celebrity hairstyles, curls, hair salons, interviews

In-Depth Guide to Perms

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Frank Dino has been a hairstylist for over 30 years. He puts the “Dino” in Dino Clark Salon in Santa Monica, which he owns along with Dana Clark (both pictured above). Jordana Lorraine, who kindly answered my million and one questions about Brazilian Blowouts and hair extensions, works at Dino Clark and was sweet enough to put us in touch for a long-awaited interview about perms. Well, long awaited by HOTB reader Kat, at least! I finally got to ask all my perm-related questions… Hope you guys like it!

Hair on the Brain: How, if at all, have perms changed in recent years?

Frank Dino: There hasn’t been a vast improvement to the chemical aspects of the discipline since the last perm boom of the late 80’s and early 90’s. Most waves still work with either alkali or acid based solutions. Once demand on a product or technique is no longer in high demand there is usually not many new improvements or innovations. For example, curling irons are fundamentally the same now as they were in the 70’s.

Taylor-Swift-Curls

HOTB: Can you tell me a little bit about the perm process and results?

Dino: Today’s use of perm solutions have not changed in terms of the sequential elements needed to complete the process. You still wrap the hair, apply solution, time it to readiness, and neutralize the curl. What has changed is the desired effect. Today, the hair can be wrapped in a variety of different ways to affect the outcome. Use of rollers pin curls and other nontraditional implements other than perm rods can be used to achieve a softer wave.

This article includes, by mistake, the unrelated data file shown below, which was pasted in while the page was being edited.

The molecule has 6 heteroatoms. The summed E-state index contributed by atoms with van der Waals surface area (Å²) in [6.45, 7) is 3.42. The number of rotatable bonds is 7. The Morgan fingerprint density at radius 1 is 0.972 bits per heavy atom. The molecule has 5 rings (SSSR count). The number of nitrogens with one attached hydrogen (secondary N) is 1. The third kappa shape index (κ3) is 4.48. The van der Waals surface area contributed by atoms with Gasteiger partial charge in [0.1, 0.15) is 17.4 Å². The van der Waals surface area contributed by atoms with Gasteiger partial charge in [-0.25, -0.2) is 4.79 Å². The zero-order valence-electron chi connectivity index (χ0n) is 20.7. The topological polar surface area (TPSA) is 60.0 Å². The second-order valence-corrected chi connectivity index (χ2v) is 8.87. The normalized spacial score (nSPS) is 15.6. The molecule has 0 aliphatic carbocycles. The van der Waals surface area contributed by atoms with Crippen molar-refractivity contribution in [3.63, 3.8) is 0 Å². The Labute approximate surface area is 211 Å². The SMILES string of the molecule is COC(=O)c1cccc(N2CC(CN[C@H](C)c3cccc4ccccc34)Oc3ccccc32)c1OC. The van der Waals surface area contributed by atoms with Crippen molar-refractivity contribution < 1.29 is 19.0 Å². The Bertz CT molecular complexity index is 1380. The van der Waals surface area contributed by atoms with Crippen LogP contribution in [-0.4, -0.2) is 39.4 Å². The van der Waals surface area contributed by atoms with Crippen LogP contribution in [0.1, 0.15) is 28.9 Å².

Read the rest of my interview about perms with Frank Dino after the break.

HOTB: Are there certain hair types that should not consider a perm?

Dino: Damage occurs when not all of the bonds that are broken down by the perm solution re-bond during the neutralization process. That will always be the case. Constant re-perming can lead to damaged hair. I don’t ever recommend perming bleached hair, even though many manufacturers make solutions for hair in this condition. If you perm hair that is over processed, the results are rarely outstanding.

HOTB: How should you treat your hair after a perm? How do you maintain the curl?

Dino: Treatment of permed hair is simple: Use professional shampoos and conditioners for “chemically altered” hair. Follow up with a product designed to increase and maintain curl. Most professional hair lines have products with curl enhancing agents. You should also use a product with a light cuticle sealer or shinning agent to flatten the raised cuticle of the hair shaft, which happens as a result of perming. This will leave you with beautiful, soft curls.

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HOTB: Are there any products you should avoid after a perm?

Dino: If you have permed hair, you need to avoid the following: Chlorinated water and astringent type shampoos (like dandruff shampoos). And you should always condition your hair. These rules are very important to the life of permed hair.

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HOTB: What type of clients do you see coming into your salon for perms?

Dino: Perms are still being done to satisfy all types of clients. A lot of mature woman come in to get their fine or thin hair permed for volume. Another group getting perms are young, fashion-forward women who want their long hair in the current fashion trend of “twisted curls”. They want their hair to hold this style longer and use perms to achieve the look.

HOTB: Where do you see perms heading in the future?

Dino: I believe perms will become more common in salons as we return to the era of hairdressing where styling takes precedence over cutting. Precision cutting will give way to styling tools. All trends eventually get revisited with a twist.

Dino Clark Salon
311o Main St, Suite 110
Santa Monica, CA 90405
(310) 392-3951
www.dino-clark.com


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